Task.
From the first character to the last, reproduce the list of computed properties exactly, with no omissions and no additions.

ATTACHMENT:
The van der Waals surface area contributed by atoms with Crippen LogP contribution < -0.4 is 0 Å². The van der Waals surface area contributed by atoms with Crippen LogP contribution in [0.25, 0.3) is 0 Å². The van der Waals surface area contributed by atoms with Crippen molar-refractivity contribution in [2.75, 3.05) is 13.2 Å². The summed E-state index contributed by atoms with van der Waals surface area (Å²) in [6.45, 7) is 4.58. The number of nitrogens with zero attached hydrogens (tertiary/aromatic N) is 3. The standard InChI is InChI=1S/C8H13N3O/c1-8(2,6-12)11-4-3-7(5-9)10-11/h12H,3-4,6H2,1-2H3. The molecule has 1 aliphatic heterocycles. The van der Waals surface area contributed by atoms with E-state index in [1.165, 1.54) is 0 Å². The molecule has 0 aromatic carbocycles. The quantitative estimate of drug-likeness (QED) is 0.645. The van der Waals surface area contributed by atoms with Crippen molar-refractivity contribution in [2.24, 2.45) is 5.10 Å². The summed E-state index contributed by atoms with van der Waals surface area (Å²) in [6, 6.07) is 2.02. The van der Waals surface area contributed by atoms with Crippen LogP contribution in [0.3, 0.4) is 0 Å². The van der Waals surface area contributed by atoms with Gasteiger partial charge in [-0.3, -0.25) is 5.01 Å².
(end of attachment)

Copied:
The van der Waals surface area contributed by atoms with Crippen LogP contribution < -0.4 is 0 Å². The van der Waals surface area contributed by atoms with Crippen LogP contribution in [0.25, 0.3) is 0 Å². The van der Waals surface area contributed by atoms with Crippen molar-refractivity contribution in [2.75, 3.05) is 13.2 Å². The summed E-state index contributed by atoms with van der Waals surface area (Å²) in [6.45, 7) is 4.58. The number of nitrogens with zero attached hydrogens (tertiary/aromatic N) is 3. The standard InChI is InChI=1S/C8H13N3O/c1-8(2,6-12)11-4-3-7(5-9)10-11/h12H,3-4,6H2,1-2H3. The molecule has 1 aliphatic heterocycles. The van der Waals surface area contributed by atoms with E-state index in [1.165, 1.54) is 0 Å². The molecule has 0 aromatic carbocycles. The quantitative estimate of drug-likeness (QED) is 0.645. The van der Waals surface area contributed by atoms with Crippen molar-refractivity contribution in [2.24, 2.45) is 5.10 Å². The summed E-state index contributed by atoms with van der Waals surface area (Å²) in [6, 6.07) is 2.02. The van der Waals surface area contributed by atoms with Crippen LogP contribution in [0.3, 0.4) is 0 Å². The van der Waals surface area contributed by atoms with Gasteiger partial charge in [-0.3, -0.25) is 5.01 Å².